Empathy and acceptance are offered, more anger ensues, we try to shift the mood while still having other boys to tend to. Some times this all works, but, like today, my husband was just annoyed and walked away (a Daddy time out), and my son threw a fit.
    What else can we do?

  • Becky Posted 22 August 2011 6:06

    Nellie, because I'm not a professional, I like to defer big advice to the them. Have you seen this article by Dr. Laura? I hope you find it helpful.


  • Anonymous Posted 3 October 2011 9:11

    I'd add to this instead of saying "we don't hit" frame your request to what you want. "Be gentle" and showing what gentle is.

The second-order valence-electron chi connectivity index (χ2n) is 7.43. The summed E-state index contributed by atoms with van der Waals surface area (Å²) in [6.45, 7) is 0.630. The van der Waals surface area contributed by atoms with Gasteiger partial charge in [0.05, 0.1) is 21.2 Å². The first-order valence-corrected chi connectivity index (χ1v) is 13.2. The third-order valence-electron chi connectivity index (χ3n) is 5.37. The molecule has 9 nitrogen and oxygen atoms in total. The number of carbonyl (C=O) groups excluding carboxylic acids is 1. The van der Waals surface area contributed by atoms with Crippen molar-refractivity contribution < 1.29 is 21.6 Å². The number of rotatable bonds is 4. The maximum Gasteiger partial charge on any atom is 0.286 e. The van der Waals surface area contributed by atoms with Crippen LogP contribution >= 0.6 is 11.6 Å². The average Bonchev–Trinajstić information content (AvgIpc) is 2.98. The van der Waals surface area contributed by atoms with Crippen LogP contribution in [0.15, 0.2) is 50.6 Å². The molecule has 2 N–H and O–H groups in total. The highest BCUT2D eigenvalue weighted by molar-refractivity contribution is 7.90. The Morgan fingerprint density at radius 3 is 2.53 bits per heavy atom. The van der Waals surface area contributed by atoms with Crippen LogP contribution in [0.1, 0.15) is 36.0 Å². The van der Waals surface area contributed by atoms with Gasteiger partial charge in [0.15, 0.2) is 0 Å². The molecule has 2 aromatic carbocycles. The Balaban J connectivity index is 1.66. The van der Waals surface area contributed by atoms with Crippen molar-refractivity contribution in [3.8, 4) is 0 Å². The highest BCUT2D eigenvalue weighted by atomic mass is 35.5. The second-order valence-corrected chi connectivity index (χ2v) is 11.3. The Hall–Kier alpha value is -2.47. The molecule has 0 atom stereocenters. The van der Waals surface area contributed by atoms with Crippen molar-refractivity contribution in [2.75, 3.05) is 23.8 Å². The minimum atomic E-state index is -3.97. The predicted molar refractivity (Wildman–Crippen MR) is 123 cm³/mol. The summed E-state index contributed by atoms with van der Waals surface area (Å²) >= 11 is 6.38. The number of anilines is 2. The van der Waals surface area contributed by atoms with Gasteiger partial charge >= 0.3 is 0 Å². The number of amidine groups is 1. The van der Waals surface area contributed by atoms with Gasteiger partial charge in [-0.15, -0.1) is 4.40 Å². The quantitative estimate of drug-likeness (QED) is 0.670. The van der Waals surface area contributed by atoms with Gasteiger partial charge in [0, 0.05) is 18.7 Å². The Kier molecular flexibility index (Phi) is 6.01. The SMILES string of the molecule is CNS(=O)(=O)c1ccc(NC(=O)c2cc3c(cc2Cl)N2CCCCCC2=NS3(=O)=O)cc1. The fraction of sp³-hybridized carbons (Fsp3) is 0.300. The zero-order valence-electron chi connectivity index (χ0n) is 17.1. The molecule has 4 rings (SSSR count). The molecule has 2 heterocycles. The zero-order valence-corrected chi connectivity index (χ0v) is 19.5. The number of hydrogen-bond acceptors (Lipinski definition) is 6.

• Camilla Posted 29 February 2012 7:06

    yes, I agree with @comingalive. Children's minds focus on the latter part of the information being recieved. Ergo, "We don't hit."-hit. "We don't run."-run.

    Many times, a child's behavior is an opportunity to teach. They don't know what else they can do.


  • Ashleigh Gademer Posted 29 January 2013 10:16

    My 19mth old will be very violent sometimes. Especially with me. Today he hit me on the side of the head with a large truck. His father sat him on the couch for time out while he tended to me. We then proceeded to put him down for a nap, as it was near that time anyways.

    I've started to do timeouts for his tantrums, but sometimes his violent behavior is too much for me. I just don't know how to handle it! Sometimes it seems as if he wants to hit me if he doesn't get his way. I'm not sure why. What is the best way to handle this?